Two months ago at CES, I was stunned by what I saw in Oculus' Crescent Bay build. It was an unforgettable experience that made me a believer in virtual reality (VR). I told friends and family about it for days after the event. Fast-forward to today. On the heels of the news that Valve and HTC are collaborating on their own VR device, the HTC Vive, we met with Valve at GDC to try it out for ourselves.
I really thought nothing could beat Crescent Bay, but my experience with Vive gives Oculus a run for its money.
Walking into the room, I immediately saw two black boxes on the top of shelves on either corners of the room. These devices are called "base stations," and they emit lasers to create the virtual boundaries of Vive. When I started using Vive, there was a rectangle on the floor indicating the safe area where I could walk. As I moved closer to the edge a wall appeared to indicate I was at the edge of the space, which perfectly coincided with the actual, physical wall.
I was then given the controllers for each hand. They featured a rear trigger button, the circular touchpad, similar to the pad on the Steam controller, and two grip buttons on both controllers. These would act as my virtual hands in each scenario. The controllers were wired connections at the time, but I was told that they would be wireless at launch with the base stations acting as detectors for the wireless controllers. A pair of headphones were placed on my head. HTC is said to be working on the audio quality for the final version of Vive, but you can still use any pair of headphones for Vive.
Then the demos began. The first was similar to Crescent Bay in that it was more of just a visual experience. I was underwater, standing on a deck of a sunken ship. A school of fish swam around me while a manta ray swam by, but kept its distance. A large humpback whale then entered the scene from behind the ship. This was where Vive's 110-degree view and 1080 x 1200 resolution (per eye) really flexed its muscles. As it approached the ship, I could see every crease and detail on the whale's eyes. As it turned away I saw every fold of its underbelly. The level of detail was astounding and the entire environment, from the sun peeking above the water to the sound of groaning, rusty metal, only increased the level of immersion.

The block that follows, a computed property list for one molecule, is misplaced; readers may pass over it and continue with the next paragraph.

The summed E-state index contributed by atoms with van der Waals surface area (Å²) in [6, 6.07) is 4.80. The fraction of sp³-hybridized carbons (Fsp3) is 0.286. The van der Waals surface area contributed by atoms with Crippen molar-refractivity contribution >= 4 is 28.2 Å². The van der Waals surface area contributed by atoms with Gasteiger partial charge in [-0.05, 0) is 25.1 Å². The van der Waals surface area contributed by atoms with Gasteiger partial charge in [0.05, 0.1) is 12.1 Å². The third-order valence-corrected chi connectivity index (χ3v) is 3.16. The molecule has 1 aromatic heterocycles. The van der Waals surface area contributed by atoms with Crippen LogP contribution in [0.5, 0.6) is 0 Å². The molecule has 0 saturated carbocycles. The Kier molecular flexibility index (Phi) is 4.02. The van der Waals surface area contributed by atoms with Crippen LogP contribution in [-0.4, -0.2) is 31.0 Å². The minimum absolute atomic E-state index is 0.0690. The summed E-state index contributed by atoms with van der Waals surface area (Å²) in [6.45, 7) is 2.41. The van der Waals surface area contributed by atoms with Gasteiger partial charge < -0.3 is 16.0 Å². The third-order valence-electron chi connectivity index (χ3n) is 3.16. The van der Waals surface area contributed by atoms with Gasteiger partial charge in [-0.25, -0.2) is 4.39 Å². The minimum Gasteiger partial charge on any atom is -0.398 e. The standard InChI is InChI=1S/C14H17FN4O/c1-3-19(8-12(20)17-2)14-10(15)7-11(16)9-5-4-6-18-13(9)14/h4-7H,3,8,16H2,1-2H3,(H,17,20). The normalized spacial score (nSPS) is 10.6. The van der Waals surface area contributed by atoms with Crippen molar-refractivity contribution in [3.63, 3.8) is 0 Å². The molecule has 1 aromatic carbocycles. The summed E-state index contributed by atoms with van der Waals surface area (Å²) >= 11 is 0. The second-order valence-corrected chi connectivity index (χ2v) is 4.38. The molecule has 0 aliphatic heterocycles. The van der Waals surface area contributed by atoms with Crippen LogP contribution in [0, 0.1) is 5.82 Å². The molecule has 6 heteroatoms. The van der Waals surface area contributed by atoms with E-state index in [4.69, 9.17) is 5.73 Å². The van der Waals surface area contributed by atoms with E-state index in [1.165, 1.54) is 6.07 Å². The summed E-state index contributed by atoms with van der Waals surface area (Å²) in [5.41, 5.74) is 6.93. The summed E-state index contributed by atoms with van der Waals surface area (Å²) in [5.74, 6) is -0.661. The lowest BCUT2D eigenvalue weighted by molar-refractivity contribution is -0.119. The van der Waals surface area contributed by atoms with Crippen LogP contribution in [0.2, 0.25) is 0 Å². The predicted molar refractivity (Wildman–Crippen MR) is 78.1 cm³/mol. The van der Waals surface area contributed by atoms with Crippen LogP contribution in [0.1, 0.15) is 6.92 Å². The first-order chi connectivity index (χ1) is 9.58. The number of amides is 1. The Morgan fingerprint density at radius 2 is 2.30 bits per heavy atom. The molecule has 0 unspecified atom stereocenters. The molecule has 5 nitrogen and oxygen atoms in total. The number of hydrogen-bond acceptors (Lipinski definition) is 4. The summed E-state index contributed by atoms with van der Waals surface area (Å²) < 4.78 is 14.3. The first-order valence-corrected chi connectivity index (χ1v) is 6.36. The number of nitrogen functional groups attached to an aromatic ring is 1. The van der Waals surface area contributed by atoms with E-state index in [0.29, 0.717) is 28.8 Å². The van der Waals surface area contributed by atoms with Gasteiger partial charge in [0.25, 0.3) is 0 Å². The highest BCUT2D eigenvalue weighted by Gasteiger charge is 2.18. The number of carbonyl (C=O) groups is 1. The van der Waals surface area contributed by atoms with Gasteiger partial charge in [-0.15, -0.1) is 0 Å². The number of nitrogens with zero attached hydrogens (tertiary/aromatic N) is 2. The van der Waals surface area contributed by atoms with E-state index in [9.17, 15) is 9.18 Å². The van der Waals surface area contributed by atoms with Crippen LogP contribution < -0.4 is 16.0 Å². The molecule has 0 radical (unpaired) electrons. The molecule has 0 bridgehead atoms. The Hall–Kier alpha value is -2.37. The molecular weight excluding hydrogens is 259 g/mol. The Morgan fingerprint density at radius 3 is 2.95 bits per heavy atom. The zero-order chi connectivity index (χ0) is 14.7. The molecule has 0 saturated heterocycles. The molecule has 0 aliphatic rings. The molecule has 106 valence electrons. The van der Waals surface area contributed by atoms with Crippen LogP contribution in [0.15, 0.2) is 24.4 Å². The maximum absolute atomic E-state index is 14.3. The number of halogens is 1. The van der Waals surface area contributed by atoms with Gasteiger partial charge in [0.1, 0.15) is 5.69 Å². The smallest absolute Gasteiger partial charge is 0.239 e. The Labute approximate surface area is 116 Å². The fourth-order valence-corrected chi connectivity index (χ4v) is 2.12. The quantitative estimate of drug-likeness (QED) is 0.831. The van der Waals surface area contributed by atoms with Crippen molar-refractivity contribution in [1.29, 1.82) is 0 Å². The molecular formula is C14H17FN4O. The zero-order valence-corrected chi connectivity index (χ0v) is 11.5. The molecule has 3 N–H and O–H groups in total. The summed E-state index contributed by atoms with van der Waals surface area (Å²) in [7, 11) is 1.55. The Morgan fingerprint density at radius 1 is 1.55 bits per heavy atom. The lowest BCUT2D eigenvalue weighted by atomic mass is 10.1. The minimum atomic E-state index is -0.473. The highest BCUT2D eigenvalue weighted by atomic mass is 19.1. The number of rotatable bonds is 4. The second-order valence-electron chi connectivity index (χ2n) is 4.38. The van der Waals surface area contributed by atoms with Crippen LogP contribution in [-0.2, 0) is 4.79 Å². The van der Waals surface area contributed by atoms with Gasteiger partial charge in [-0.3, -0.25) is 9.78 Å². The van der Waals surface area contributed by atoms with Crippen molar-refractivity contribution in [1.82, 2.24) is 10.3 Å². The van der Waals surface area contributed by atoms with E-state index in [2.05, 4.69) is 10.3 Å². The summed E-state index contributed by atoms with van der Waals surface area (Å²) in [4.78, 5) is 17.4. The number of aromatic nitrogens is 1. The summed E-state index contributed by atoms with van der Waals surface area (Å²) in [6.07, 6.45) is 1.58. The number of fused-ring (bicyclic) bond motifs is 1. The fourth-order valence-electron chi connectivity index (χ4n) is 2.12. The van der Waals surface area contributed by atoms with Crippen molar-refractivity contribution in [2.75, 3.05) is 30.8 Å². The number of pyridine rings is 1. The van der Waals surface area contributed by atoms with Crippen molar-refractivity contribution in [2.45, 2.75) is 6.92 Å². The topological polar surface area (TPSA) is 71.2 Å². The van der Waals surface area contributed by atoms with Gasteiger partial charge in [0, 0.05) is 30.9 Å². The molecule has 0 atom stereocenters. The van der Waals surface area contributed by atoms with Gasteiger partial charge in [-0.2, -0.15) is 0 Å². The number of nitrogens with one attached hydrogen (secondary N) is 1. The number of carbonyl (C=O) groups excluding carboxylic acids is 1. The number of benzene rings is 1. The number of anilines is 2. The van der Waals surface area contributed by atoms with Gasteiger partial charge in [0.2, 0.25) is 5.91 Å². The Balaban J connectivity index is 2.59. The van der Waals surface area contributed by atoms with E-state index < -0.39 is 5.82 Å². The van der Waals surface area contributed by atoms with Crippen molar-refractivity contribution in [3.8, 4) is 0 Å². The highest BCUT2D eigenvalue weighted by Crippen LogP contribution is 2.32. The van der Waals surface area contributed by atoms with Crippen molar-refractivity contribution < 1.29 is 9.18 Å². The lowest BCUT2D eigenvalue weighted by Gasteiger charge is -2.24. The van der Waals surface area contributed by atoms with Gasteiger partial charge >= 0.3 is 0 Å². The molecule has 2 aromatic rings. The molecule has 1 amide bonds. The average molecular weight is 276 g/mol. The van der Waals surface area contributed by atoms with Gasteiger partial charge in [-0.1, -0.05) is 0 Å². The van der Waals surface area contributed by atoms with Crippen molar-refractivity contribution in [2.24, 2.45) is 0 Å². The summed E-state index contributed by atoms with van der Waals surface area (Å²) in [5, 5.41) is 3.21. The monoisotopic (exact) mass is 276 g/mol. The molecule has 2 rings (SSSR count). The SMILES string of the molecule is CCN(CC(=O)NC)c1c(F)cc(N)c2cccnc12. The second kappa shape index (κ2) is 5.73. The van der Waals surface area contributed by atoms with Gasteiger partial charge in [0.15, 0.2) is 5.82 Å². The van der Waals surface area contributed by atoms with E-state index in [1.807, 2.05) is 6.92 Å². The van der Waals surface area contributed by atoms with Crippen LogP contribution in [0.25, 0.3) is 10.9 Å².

The rest of the demos then highlighted the interactive use of the controllers. There was a scenario where the controllers became "hands" and I had to turn two gears to open a secret compartment as well as interact with a few objects. One of the more notable objects was a pair of spectacles that I "wore" that gave the entire landscape a green hue. I also tried throwing objects from one hand to another to test the responsiveness of the Vive controllers, and it showed no latency at all.
Another demo allowed me to paint in the 3D space using a variety of materials, such as light, fire, and oil, as paintbrushes. While my painting skills aren't exactly the envy of the painting world, my creations looked beautiful and painting in 3D space definitely allows for more creativity. I could paint just a simple picture in front of me or use the entire space as a canvas for a grand painting.
But perhaps the most interesting demo was from Valve. Set in the popular Portal universe, the demo put me in the shoes of a robot repairman. One of the walls was actually a gate, and once I opened it, a damaged Atlas robot, one of the two playable characters in the cooperative version of Portal 2, stumbled into the room. I was then instructed to open it by pulling a handle on its front panel, which was displayed in the most amazing fashion. The robot's parts were in various layers, which stretched across the entire length of the room. I could rotate the layers so that a few parts could essentially pop-out from the schematic. The level of detail and the interactive experience in the short demo was astounding because it showed the potential of what VR can do, not only from a games perspective, but also for other purposes, such as a simple repair of a device or even a life-saving surgery.
Throughout this week at GDC, I've tried numerous VR devices, including MindMaze's MindLeap, Razer's OSVR, Sulon's Cortex, Sony's Morpheus, and Crytek's Dinosaur Island demo on Oculus' Crescent Bay. Each one displayed its own strengths in the VR field, but none came close to the experience that Vive offered. The images were beautiful and the interactions were nearly flawless. Like most of the VR devices, there's still a lot of work to be done before Vive gets into the consumers' hands, but it definitely has a leg up from the rest of the competition.